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Writing Medieval Biography, 750-1250

Writing Medieval Biography, 750-1250: Essays in Honour of Frank Barlow

David Bates
Julia Crick
Sarah Hamilton
Copyright Date: 2006
Published by: Boydell and Brewer,
Pages: 276
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  • Book Info
    Writing Medieval Biography, 750-1250
    Book Description:

    Biography is one of the oldest, most popular and most tenacious of literary forms. Perhaps the best attested narrative form of the Middle Ages, it continues to draw modern historians of the medieval period to its peculiar challenge to explicate the general through the particular: the biographer's decisions to impose or to resist the imposition of order on biographical remnants raise issues which go to the heart of historical method. This collection, compiled in honour of a distinguished modern exponent of the art of biography, contains sixteen essays by leading scholars which examine the limits and possibilities of the genre for the period between 750AD and 1250AD. Ranging from pivotal figures such as Charlemagne, William the Conqueror and St Bernard, to the anonymous female skeleton in an Anglo-Saxon grave, from kings and queens to clerks and saints, and from individual to the collective biographies, this collection investigates both medieval biographical writings, and the issues surrounding the writing of medieval lives. Professor DAVID BATES is Director of the Institute of Historical Research; Dr JULIA CRICK and Dr SARAH HAMILTON teach in the Department of History at the University of Exeter. Contributors: JANET L. NELSON, ROBIN FLEMING, BARBARA YORKE, RICHARD ABELS, SIMON KEYNES, PAULINE STAFFORD, ELISABETH VAN HOUTS, DAVID BATES, JANE MARTINDALE, CHRISTOPHER HOLDSWORTH, LINDY GRANT, MARJORIE CHIBNALL, EDMUND KING, JOHN GILLINGHAM, DAVID CROUCH, NICHOLAS VINCENT.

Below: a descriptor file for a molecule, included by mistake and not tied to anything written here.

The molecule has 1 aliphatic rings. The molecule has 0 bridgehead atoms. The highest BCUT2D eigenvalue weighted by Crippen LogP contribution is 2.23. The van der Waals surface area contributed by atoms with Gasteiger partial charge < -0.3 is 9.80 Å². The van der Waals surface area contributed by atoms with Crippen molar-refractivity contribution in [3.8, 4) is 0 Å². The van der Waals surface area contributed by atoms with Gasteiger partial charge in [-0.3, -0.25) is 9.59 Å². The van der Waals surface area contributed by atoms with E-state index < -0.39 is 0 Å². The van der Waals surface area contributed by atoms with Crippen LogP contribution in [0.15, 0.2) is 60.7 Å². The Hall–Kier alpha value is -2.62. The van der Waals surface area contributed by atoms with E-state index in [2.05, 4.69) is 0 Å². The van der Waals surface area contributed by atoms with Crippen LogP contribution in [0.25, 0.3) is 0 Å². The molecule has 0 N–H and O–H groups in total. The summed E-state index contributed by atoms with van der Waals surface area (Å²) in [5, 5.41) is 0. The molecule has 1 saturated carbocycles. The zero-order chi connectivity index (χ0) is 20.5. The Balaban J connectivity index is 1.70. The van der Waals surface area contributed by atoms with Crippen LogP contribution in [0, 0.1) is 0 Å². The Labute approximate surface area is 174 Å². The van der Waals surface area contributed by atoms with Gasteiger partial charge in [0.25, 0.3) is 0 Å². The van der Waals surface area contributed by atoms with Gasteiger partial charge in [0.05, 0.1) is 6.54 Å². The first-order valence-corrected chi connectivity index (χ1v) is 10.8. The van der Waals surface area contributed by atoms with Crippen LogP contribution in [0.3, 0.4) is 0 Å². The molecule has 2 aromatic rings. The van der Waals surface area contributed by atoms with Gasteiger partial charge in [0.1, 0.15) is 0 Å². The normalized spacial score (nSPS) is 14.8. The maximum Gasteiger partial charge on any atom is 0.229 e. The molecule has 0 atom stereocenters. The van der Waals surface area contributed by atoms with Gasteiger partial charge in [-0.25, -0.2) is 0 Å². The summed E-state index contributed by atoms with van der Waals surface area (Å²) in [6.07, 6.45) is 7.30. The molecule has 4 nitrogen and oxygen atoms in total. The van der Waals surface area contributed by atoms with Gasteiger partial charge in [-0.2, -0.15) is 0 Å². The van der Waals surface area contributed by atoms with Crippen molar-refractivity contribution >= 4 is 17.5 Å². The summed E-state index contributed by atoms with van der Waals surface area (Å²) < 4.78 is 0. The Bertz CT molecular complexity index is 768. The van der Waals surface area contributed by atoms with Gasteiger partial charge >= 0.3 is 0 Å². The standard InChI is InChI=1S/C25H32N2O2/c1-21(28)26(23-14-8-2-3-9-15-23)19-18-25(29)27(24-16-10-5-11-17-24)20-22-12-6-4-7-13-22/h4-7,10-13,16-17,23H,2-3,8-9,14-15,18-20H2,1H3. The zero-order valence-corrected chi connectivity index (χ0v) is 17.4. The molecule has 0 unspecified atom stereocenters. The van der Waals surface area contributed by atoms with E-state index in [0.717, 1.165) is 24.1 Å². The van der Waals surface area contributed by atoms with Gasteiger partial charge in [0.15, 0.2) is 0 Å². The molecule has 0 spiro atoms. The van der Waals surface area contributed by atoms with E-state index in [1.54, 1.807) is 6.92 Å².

eISBN: 978-1-84615-514-7
    Subjects: History

Table of Contents

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  1. Front Matter
    (pp. i-iv)
  2. Table of Contents
    (pp. v-vi)
  3. Preface
    (pp. vii-x)
    David Bates
  4. List of Abbreviations
    (pp. xi-xiv)
  5. Introduction
    (pp. 1-14)

    The classical art of life-writing persuasion always embraced persuasion as much as verisimilitude.¹ Developed in ancient Athens to celebrate the dead and exemplify the morality of the philosophers, perpetuated in Rome to inspire public virtue and commemorate great men, biography resembled other forms of portraiture, stylised and conventional perhaps, but exposing none the less the artist’s intentions, his skill, and his relations with both his subject and the conventions of his genre.² The idealising tendencies of the pagan bios and vita were reinforced by a complementary tradition, that of epideictic rhetoric, formulated by Aristotle in his Rhetoric I.9 and summarised...